Send to

Choose Destination
Gene. 1987;58(2-3):273-81.

Use of the silkworm, Bombyx mori, and an insect baculovirus vector for high-level expression and secretion of biologically active mouse interleukin-3.

Author information

Department of Molecular Biology, DNAX Research Institute of Molecular and Cellular Biology, Palo Alto 94304.


Using the virus vector derived from a baculovirus of Bombyx mori (Bm), we constructed an infectious recombinant virus carrying the mouse interleukin-3 (IL-3) cDNA placed downstream from the polyhedrin promoter. Silkworms infected in vivo with recombinant virus or the silkworm-derived BmN cell line infected in vitro secreted large amounts of IL-3 into hemolymph or culture medium, respectively. On a per volume basis, about 20-fold more activity was found in the culture supernatants of the infected BmN cells and 10000-fold more activity was detected in the hemolymph as compared to supernatants obtained from COS7 monkey cells transfected with plasmid pcD-IL3 using the SV40 early promoter [Yokota et al., Proc. Natl. Acad. Sci. USA 81 (1984) 1070-1074]. Three distinct species of Il-3 of molecular masses, 18, 20 and 22 kDa were produced and all were converted to a 15-kDa protein by N-glycanase digestion, indicating that silkworm cells glycosylated IL-3. The N-terminal amino acid sequences of the IL-3 purified from tissue culture medium and hemolymph were identical to that of mammalian-derived IL-3, showing that silkworm cells recognized the mammalian signal sequence and cleaved it at the correct position. The purified silkworm-produced IL-3 had biological activities indistinguishable from IL-3 produced by mammalian cells as assessed by mast-cell proliferation assays, colony-formation assays using mouse bone marrow cells, and by receptor-binding assays using [125I]IL-3.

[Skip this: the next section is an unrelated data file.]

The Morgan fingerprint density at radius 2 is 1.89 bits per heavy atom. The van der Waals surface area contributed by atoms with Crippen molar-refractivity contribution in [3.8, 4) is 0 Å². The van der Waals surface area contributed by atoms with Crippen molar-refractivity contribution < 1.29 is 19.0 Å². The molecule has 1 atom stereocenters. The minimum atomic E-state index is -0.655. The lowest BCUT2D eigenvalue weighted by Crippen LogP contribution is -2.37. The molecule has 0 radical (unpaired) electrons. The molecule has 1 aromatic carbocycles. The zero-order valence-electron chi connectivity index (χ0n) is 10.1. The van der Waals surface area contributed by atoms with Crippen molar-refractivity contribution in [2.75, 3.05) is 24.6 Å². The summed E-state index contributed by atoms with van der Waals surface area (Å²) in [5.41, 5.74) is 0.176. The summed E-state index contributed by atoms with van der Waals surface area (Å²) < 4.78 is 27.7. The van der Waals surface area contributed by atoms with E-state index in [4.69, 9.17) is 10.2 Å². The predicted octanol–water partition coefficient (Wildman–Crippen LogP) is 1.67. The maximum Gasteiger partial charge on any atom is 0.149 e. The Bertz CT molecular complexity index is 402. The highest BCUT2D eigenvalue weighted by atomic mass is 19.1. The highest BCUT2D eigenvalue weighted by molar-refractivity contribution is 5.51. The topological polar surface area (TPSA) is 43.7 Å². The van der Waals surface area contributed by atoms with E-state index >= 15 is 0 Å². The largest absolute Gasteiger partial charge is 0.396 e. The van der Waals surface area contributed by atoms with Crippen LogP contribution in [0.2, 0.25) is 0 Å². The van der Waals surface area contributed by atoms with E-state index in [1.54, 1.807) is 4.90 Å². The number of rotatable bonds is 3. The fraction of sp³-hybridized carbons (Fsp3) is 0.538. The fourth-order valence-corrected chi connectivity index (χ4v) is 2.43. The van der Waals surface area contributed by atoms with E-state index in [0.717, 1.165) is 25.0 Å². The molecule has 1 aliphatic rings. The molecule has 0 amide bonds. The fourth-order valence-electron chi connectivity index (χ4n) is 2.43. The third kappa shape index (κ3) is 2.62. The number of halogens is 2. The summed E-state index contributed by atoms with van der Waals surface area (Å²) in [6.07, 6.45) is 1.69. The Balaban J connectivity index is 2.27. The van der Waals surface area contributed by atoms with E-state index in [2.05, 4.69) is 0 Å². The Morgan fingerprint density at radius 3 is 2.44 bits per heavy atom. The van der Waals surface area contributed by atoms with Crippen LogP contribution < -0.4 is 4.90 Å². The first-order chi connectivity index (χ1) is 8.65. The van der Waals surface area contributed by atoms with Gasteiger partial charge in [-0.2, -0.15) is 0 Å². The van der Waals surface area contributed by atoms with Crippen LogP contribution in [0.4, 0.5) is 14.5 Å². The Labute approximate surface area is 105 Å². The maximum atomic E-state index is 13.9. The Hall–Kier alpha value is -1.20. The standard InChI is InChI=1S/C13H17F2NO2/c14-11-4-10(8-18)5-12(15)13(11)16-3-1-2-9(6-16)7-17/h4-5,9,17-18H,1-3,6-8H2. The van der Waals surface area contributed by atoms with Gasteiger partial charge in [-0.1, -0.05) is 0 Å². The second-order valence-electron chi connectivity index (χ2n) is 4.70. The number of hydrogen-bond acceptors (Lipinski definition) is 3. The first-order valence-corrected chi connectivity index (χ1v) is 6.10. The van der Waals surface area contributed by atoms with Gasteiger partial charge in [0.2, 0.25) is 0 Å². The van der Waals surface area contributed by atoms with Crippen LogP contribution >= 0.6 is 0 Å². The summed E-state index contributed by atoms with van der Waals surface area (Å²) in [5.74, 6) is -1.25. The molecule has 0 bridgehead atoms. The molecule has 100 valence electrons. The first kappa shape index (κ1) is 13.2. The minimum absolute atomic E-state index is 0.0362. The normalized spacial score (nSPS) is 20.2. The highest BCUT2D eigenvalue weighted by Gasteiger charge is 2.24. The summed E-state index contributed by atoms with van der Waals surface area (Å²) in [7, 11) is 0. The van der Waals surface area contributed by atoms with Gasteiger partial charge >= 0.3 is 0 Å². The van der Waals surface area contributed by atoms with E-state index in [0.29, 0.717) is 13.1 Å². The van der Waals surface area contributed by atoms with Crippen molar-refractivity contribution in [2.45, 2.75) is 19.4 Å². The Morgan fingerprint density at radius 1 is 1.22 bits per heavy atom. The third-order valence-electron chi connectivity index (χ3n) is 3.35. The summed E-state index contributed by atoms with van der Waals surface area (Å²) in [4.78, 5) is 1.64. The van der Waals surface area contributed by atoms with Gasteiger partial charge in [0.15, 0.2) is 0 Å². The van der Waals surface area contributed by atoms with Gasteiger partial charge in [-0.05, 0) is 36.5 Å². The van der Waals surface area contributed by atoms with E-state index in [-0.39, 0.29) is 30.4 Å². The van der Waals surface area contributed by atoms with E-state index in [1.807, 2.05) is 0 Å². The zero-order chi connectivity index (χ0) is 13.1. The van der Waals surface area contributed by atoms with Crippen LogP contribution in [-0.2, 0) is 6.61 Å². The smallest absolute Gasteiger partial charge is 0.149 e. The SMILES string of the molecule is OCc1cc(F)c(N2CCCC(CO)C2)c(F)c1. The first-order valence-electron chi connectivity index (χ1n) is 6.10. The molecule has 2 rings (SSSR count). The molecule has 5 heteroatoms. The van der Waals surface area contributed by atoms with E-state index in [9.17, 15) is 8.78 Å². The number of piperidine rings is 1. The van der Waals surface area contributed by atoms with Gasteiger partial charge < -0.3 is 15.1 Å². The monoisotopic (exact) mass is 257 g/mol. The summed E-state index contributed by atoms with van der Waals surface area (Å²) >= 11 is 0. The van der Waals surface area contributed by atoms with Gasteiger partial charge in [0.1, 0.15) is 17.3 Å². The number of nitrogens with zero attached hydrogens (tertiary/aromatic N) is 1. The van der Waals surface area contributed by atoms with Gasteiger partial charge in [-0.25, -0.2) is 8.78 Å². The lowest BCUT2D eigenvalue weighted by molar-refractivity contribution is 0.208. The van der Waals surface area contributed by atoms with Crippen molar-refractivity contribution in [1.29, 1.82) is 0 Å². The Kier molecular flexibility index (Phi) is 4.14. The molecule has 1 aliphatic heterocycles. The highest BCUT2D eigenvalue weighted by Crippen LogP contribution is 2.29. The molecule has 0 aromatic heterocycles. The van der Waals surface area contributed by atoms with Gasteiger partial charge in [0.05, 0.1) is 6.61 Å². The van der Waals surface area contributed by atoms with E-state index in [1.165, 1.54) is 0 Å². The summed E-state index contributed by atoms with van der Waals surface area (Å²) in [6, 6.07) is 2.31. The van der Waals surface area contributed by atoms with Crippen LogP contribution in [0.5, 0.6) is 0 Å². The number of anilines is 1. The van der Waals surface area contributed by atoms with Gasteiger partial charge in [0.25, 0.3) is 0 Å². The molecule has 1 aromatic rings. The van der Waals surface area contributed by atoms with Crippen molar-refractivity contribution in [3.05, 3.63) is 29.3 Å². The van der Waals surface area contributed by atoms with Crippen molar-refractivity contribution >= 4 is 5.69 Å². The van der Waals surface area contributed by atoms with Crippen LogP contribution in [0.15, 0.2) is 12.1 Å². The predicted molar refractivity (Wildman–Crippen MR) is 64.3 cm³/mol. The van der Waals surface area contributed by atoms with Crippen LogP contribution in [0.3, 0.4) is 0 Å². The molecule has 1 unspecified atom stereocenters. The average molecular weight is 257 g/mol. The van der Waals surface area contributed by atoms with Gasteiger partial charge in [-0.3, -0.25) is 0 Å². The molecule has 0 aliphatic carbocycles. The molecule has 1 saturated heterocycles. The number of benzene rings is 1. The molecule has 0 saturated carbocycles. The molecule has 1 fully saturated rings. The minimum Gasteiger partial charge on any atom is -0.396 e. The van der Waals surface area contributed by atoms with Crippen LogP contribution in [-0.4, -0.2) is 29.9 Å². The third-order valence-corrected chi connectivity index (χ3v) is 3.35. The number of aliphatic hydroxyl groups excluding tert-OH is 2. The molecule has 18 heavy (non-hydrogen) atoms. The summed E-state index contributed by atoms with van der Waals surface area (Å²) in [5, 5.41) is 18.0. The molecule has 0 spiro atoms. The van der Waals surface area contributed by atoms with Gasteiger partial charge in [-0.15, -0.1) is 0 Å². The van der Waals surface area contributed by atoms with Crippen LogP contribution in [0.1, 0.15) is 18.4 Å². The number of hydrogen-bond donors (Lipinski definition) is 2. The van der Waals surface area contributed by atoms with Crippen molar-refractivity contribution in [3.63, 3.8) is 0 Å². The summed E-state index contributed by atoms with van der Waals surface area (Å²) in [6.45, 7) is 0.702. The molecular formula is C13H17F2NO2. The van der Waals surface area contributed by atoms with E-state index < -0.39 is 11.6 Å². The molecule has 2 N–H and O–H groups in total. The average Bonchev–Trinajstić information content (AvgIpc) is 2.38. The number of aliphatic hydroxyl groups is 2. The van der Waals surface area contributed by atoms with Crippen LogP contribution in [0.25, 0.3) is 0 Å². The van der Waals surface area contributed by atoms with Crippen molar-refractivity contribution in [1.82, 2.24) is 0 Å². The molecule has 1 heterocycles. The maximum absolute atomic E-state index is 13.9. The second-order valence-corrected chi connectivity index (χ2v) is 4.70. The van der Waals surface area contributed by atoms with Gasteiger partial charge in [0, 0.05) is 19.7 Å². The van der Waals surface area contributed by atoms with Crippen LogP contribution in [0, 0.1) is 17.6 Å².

[Indexed for MEDLINE]

Supplemental Content

Full text links

Icon for Elsevier Science
Loading ...
Support Center